In Peter Heiß’ Little Museum for Old Shops and Advertisements in Hammelbach visitors can go on a journey through time—from 1900 to the 1960s—of the culture of shopping and advertising. This is a story about a museum that was never intended to be, but nevertheless established its place in history, packed with dear memories.
Somehow, it’s his own memories that are on display here. Peter Heiß enters a small room that is filled with a corner shop, right up to the ceiling. It is the very model of a mom-and-pop store. There is a counter with a glass display case. Shelves in mint-green and tangerine. With a Pez-Box vending machine, Caro coffee drinks and with an endless range of Maggi products, soaps, cigars and elastic hair ties. Peter approaches the counter and squats down until his eyes peer just above it. “This is how I used to stand here as an eight-, nine-year-old lad asking for a stick of butter—or whatever it was my mum sent me here for.” He stands up again and breaks into a grin. “I also bought my first cigarette here.”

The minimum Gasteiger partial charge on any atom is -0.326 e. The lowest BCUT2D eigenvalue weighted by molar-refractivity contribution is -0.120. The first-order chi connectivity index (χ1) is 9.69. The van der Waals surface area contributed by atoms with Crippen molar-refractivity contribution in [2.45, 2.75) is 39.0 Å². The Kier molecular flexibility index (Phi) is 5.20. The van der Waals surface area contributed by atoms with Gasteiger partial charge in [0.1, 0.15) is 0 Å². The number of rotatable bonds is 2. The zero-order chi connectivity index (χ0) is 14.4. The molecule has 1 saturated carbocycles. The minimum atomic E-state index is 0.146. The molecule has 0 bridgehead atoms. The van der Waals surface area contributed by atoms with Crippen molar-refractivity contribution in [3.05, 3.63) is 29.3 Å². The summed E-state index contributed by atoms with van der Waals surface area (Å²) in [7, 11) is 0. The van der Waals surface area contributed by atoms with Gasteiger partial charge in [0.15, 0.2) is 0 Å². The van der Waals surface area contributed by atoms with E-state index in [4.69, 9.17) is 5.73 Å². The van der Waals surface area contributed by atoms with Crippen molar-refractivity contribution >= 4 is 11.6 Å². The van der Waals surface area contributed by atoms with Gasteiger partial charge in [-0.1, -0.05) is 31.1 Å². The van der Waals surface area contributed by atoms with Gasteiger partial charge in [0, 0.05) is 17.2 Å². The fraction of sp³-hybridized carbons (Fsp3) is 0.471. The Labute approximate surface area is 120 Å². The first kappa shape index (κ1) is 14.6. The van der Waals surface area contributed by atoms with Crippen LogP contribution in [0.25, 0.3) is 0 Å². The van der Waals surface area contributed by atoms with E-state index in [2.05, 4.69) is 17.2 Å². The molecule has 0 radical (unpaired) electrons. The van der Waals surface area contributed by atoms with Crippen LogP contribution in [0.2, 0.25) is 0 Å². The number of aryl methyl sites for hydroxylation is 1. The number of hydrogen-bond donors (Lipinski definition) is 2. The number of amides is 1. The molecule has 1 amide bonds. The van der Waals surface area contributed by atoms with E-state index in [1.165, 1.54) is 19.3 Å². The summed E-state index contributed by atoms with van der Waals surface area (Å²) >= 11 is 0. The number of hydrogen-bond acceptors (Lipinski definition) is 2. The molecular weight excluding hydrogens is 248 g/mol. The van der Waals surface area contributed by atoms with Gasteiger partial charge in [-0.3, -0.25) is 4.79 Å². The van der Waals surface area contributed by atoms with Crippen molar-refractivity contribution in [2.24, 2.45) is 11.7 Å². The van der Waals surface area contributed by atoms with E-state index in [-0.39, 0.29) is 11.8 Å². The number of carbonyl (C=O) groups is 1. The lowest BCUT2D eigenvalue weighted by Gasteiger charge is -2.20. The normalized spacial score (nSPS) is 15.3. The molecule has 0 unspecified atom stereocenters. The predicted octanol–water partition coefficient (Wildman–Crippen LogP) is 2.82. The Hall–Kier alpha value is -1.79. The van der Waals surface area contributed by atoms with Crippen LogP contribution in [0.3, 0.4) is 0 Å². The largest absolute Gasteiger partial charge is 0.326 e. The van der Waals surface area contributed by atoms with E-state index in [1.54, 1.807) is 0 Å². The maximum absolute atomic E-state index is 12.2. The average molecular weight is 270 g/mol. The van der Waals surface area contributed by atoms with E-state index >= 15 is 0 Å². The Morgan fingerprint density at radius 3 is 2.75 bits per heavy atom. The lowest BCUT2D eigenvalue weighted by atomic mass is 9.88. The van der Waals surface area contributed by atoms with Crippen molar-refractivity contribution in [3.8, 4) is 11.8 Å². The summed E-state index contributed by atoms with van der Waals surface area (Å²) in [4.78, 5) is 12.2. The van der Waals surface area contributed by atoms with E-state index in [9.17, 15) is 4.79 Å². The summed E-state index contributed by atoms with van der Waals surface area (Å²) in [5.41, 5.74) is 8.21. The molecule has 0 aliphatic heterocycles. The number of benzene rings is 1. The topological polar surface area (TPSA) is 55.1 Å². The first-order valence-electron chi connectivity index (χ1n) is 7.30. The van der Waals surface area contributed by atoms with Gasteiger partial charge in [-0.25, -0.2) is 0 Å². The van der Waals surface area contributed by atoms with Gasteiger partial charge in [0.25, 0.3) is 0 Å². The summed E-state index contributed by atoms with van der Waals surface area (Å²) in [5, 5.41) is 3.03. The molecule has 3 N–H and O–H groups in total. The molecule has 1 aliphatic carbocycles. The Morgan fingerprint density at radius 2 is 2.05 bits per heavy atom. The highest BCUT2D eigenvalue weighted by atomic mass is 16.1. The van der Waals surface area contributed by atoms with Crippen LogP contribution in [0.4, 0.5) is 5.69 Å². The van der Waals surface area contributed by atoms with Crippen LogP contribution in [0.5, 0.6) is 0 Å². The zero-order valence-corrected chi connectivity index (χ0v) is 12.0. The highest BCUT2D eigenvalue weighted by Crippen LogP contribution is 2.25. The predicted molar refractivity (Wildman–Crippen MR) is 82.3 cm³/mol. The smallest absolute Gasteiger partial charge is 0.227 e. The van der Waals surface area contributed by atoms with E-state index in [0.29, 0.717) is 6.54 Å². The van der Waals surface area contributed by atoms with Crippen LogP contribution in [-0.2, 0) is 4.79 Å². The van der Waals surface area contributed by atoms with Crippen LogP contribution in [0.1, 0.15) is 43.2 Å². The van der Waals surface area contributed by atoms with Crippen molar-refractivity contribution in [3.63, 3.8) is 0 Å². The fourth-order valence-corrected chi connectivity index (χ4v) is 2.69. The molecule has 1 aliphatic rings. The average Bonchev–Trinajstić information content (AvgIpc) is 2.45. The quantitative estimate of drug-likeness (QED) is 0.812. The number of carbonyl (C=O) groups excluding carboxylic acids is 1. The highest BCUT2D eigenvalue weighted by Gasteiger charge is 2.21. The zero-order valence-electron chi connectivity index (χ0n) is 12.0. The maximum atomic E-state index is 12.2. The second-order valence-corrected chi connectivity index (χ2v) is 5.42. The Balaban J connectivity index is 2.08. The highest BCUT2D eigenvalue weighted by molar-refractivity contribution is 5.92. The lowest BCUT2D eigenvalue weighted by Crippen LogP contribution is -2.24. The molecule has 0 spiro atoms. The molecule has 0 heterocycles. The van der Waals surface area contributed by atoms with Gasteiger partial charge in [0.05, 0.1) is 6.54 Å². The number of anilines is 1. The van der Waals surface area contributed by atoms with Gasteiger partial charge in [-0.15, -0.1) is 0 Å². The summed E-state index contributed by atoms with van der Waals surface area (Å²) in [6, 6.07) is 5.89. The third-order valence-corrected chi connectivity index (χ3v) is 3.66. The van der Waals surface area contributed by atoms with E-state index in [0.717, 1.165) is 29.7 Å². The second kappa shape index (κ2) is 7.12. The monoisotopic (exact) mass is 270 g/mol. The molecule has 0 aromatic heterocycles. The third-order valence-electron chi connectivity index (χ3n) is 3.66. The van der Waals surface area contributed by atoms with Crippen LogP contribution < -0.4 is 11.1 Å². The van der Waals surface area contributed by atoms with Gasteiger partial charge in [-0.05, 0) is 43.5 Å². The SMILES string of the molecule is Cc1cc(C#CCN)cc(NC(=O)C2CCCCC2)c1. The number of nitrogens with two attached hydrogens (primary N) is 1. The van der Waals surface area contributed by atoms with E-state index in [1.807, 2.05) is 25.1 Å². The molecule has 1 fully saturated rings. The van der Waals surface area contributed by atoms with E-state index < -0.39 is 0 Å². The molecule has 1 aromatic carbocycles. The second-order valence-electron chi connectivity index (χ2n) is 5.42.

It’s actually the very sales counter at which Peter used to stand. Just that the counter used to be right in the middle of Hammelbach village—in an old Edeka shop that opened in 1952 and was ran by the owner’s family until it closed. “At the end, the lady was almost 90 years old and still worked at her shop every day.” Her daughter-in-law took over after her death and ran the shop for another few years until the family gave the business up. The storefront was to be renovated and the shop fittings became obsolete.
Today, they are part of Peter’s Little Museum for Old Shops and Advertisements (‘Kleines Museum für alte Läden und Reklame’). The family thought of Peter straight away when it was decided that the storefront had to be renovated. He is happy every time he realizes how he managed to preserve a bit of the village’s history here. “I simply like this beautiful old stuff,” he says, letting his gaze wander. The museum comprises several small rooms packed with “old stuff” and is a journey through time and through the culture of shopping and advertising. But this was not the initial intention.